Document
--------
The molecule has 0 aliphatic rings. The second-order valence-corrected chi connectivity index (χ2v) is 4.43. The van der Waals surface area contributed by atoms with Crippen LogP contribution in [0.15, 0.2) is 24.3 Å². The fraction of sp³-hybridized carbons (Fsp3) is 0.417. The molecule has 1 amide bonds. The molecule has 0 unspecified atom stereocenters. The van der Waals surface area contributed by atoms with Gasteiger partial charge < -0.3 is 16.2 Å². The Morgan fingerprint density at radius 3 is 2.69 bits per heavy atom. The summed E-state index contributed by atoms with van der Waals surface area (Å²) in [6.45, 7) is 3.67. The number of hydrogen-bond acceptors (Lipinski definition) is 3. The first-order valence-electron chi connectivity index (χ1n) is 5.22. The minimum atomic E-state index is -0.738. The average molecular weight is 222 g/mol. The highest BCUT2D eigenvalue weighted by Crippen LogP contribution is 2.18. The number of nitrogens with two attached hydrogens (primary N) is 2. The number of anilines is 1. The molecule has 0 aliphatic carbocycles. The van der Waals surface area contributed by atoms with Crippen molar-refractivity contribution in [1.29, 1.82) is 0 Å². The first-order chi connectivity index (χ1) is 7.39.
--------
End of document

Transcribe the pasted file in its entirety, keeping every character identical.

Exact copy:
The molecule has 0 aliphatic rings. The second-order valence-corrected chi connectivity index (χ2v) is 4.43. The van der Waals surface area contributed by atoms with Crippen LogP contribution in [0.15, 0.2) is 24.3 Å². The fraction of sp³-hybridized carbons (Fsp3) is 0.417. The molecule has 1 amide bonds. The molecule has 0 unspecified atom stereocenters. The van der Waals surface area contributed by atoms with Gasteiger partial charge < -0.3 is 16.2 Å². The Morgan fingerprint density at radius 3 is 2.69 bits per heavy atom. The summed E-state index contributed by atoms with van der Waals surface area (Å²) in [6.45, 7) is 3.67. The number of hydrogen-bond acceptors (Lipinski definition) is 3. The first-order valence-electron chi connectivity index (χ1n) is 5.22. The minimum atomic E-state index is -0.738. The average molecular weight is 222 g/mol. The highest BCUT2D eigenvalue weighted by Crippen LogP contribution is 2.18. The number of nitrogens with two attached hydrogens (primary N) is 2. The number of anilines is 1. The molecule has 0 aliphatic carbocycles. The van der Waals surface area contributed by atoms with Crippen molar-refractivity contribution in [1.29, 1.82) is 0 Å². The first-order chi connectivity index (χ1) is 7.39.